I remember the pain. It knocks the wind out of you. One wrong flinch will have you doubled over, gasping, vision blurred. The wind is tacks across your skin. Cold leaves you breathless, immobile. Clothing is barbed wire. It took a year to be diagnosed. Here is everything I wish I knew when I was labeled with complex regional pain syndrome/reflex sympathetic dystrophy, but had no one to tell me.
1. Your best days are not behind you.
I was a competitive collegiate triathlete, finally having my big break. I podiumed every race the fall season, qualified for the NCAA championship as a club athlete, even as my CRPS symptoms were beginning. I carried an armful of trophies from my conference championship, but my teammates carried me out. I could no longer walk. I was a pre-med student at Georgetown University, often notching semesters of all-academic honors. And very suddenly, it all vanished. Where I once could reach out and grab my dreams, I now swatted at dust and smoke – nothing.
I felt condemned to an eternity of that feeling with my CRPS diagnosis. I remember going home and doing two things: crying on my mother’s shoulder, and Googling athletes with CRPS. I found a cyclist and hope sprang, only to have it come crashing back. She was a para-athlete; she had her legs amputated to combat her CRPS. I was not upset because this was my fate, but more so because it couldn’t be. I couldn’t have my CRPS sites amputated; it ran down my spine and side and abdomen into my leg. Every night, I fell asleep wishing I could just gnaw off my leg. It felt like dying, suffocating flesh just hanging off my torso.
I feared I was doomed to misery, regardless of anything I could do. So I decided, if I was going to be miserable and in pain no matter what, I was going to try to get everything back that CRPS had taken from me. I would never forgive myself for not trying. After all, I had absolutely nothing left to lose at that point. There was no game plan for this, no example to follow, so I threw everything into it.
Very few people who saw me running, leading the national championship with a smile slapped across my face knew everything hiding behind that smile. My ultimate silver medal was beyond anything even healthy, pre-CRPS me could have ever imagined. The irony that a girl who had just accepted she would never run again ended up dropping the fastest run split in the nation was not lost on me.
I did finally make it to my NCAA championship, and I graduated from Georgetown. CRPS does not mean your best days are behind you. Something truly amazing could be waiting just around the corner. Hold on to hope. Be true to yourself.
2. There is no right or wrong way to have CRPS.
CRPS is annoying. It is fickle, can vary vastly in its severity and manifestations from minute to minute, inch of skin to inch of skin. Different people have different symptoms and find relief from different courses of action. With a disease with no certain diagnostic procedure, often with few or no visible hallmarks and with an unknown cause, no one can tell you that you are right or wrong. Don’t let anyone gaslight you into thinking that you aren’t experiencing what you’re experiencing or that it isn’t significant.
More importantly, don’t gaslight yourself. CRPS is at the top of the McGill Pain Scale for a reason. Simply existing for us takes resilience and effort beyond what life will ever require of most people. And yes, this is exhausting. You are allowed to be exhausted. You are allowed to be anxious. You are allowed to be depressed and isolated and lonely. You are allowed to be, but you are not sentenced to be. You are allowed to not be able to do things. You are allowed to ask for help. You are allowed to be kind to yourself.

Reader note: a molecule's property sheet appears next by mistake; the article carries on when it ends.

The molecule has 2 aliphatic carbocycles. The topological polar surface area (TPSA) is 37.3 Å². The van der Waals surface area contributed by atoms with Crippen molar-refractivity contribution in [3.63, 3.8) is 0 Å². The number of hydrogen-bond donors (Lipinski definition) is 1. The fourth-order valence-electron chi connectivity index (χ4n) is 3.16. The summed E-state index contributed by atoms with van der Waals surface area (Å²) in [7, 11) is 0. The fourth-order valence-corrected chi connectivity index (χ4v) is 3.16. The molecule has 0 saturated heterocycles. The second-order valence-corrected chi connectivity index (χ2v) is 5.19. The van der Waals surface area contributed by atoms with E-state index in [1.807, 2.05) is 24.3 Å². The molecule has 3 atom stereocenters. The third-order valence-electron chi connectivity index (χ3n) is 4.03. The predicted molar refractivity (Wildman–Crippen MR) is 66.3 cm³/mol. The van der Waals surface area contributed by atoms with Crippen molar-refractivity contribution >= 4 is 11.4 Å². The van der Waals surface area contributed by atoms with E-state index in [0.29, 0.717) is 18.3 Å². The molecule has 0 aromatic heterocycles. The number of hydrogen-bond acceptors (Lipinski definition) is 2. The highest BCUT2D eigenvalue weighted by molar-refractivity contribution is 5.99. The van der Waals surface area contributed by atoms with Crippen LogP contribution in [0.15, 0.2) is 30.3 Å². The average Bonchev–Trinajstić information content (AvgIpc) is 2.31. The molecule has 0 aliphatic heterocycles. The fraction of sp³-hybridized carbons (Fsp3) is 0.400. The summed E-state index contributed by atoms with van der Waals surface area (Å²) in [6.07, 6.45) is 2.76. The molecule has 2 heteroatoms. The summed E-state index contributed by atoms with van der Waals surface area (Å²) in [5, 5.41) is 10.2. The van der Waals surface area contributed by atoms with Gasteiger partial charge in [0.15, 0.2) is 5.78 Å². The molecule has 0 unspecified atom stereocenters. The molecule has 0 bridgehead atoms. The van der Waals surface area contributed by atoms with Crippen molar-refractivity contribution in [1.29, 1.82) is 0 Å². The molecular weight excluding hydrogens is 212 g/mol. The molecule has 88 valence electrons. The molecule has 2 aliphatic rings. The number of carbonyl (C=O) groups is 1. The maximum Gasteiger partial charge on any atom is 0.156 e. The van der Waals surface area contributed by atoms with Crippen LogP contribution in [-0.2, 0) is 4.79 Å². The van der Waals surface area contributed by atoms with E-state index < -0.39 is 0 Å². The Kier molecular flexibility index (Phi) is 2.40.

An online support group I am part of once addressed the topic of CRPS being nicknamed “The Suicide Disease.” One member berated the use of the nickname, saying it was simply used by people seeking attention. For me, the nickname was very real and was the final sign to me that my undiagnosed condition was intolerable, unlivable. Every day, I woke up feeling suicidal. My physical pain was immeasurable, my emotional and mental pain greater yet. For me, the phrase is an accurate summation of the toll CRPS takes on my life, and I am glad the other woman didn’t share in my experience.
Never let anyone tell you how to experience CRPS. You may feel this disease has too much control over your life already. Own your own narrative; do not allow someone else to dictate it for you. This is one way you can get even a tiny bit of power back over CRPS.
3. It’s an adventure.
Every day, every minute can be wildly different from what you wanted or what you planned for. This still makes my pre-existing anxiety skyrocket, but it helps to treat it like an adventure. How boring would life be if we always knew what we were getting? It may stink, but it certainly keeps life interesting and forces you to stay on your toes. Be flexible with yourself. Bailing on plans isn’t a disappointment. I would get so, so emotional if my CRPS flared and I couldn’t complete the workout I had allotted myself. But it would be so easy to just wake up every day and do my workout without any hitch. How boring! Give me obstacles, give me hurdles, really test me.
Standing on a podium at a national championship was beyond any dream I had envisioned for myself. In all honesty, though, it was the battle to get there that I value most. Everyone could see the medal hanging around my neck, tears in my eyes, but no one saw all the tears that fell on my way to get there. The tears that ran down my face faster than I ran down the National Mall late at night, not necessarily chasing any dream, but rather frantically racing to escape a frozen, immobile life.
CRPS will try you, it will test you. It will change the story of your life in some capacity or another, but it’s sure gonna make for a helluva story. Every day, your story is truly something extraordinary.